From Belfort I had decided to take a trip to Basel in Switzerland and have a rest day there. As there were a lot of Couchsurfing hosts in Basel I did not expect any problems, but it turned out the be the hardest quest for a CS host I had ever experienced. I had sent out 11 requests but half of them declined and the other half did not bother to answer. The night before I still had not found a place where to stay and I had already resigned to the idea of staying at a hostel. I set up my tent in the pouring rain and checked my smart phone a last time. Unfortunately I had very bad internet connection at that place....  It took more than 5 minutes to download a simple email that contained the redeeming message that a lady had taken pity on me and agreed to host me the next day. Hurray!!! Of  course I wanted to respond immediately and confirm that I am coming - but internet coverage was not on my side. I tried for half an hour but could not send out a message. Finally I put on my wet and muddy boots again and walked around in the forest in the dark in order to find a place with better reception until I could finally send my message. I fell asleep very relieved.

Snow on Grand Ballon
It had stopped raining over night but of course it started pouring again the moment I had put down my tent. I still had to find out where and when to meet my CS host so I was desperate to find a place with good reception. So I was walking along the muddy trail staring at the reception columns of my phone - and promptly slipped in the mud. Naturally I wanted to rescue my phone and fell flat face into the muck onto my trekking poles that promptly bent. I saved my phone, but the whole situation must have looked like straight out of a slapstick comedy. In the end everything worked out great. I quickly arrived in Belfort where I found a nice cemetery with running water to wash up, took a train to Basel, went shopping for some outdoor stuff and met my CS host. After having a shower and washing my clothes life was good again. And today I am having a lovely day off with internet access!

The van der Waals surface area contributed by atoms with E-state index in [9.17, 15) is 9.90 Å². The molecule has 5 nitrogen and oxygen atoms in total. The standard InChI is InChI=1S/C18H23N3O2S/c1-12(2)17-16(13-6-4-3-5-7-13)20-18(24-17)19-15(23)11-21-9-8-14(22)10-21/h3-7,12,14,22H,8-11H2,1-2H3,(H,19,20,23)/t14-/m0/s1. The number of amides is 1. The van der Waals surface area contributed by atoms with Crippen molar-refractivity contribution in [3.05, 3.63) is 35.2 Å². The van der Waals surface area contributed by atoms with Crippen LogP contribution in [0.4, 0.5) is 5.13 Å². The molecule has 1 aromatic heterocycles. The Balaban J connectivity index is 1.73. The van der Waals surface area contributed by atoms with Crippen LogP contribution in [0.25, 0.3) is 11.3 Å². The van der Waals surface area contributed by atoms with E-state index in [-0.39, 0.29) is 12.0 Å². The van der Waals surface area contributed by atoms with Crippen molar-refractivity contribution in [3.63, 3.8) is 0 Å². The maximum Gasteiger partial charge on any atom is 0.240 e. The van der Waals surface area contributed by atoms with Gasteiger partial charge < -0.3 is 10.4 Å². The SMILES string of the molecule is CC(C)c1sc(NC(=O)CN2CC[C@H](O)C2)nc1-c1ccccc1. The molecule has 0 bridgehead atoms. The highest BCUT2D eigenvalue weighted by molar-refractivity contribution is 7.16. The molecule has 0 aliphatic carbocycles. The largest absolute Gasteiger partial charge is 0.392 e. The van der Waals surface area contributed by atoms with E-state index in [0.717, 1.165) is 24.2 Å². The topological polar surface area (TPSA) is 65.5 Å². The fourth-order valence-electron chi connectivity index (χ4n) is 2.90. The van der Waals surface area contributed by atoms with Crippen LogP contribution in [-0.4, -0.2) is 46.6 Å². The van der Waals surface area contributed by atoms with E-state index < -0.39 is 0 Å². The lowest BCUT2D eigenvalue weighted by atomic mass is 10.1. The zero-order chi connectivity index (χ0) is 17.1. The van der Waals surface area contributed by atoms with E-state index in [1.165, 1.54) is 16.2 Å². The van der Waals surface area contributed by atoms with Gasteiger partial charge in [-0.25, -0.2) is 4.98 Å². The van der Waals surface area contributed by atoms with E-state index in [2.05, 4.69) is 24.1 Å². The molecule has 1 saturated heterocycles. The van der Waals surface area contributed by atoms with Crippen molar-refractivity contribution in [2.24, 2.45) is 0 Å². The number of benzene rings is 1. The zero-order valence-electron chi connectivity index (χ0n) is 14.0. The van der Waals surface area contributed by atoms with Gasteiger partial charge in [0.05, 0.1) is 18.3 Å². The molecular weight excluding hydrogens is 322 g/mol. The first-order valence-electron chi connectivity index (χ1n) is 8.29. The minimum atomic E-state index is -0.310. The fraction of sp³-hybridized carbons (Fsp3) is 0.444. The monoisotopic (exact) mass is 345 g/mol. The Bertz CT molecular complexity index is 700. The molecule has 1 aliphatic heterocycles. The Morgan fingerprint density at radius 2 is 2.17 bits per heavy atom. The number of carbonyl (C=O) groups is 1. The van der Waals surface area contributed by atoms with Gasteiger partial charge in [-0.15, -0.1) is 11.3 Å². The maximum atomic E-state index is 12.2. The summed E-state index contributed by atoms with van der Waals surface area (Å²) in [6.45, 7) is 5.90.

2 comments:

Anonymous said...

Danke für Deine spannenden Berichte.
Ich war noch auf der Suche nach einer Wanderung mit möglichst viel Wald und schon kann ich meine Suche beenden :)
Hattest Du in den Vogesen mit Zecken auch noch so viele Probleme?

Viele Grüße
Sonja

German Tourist said...

Sonja, der Grossteil der Vogesen liegt so hoch, dass Zecken kein Problem sind. Nur ganz am Anfang im nördlichen Teil auf dem GR 53 hatte ich noch eine Zecken gesichtet, danach keine einzige mehr.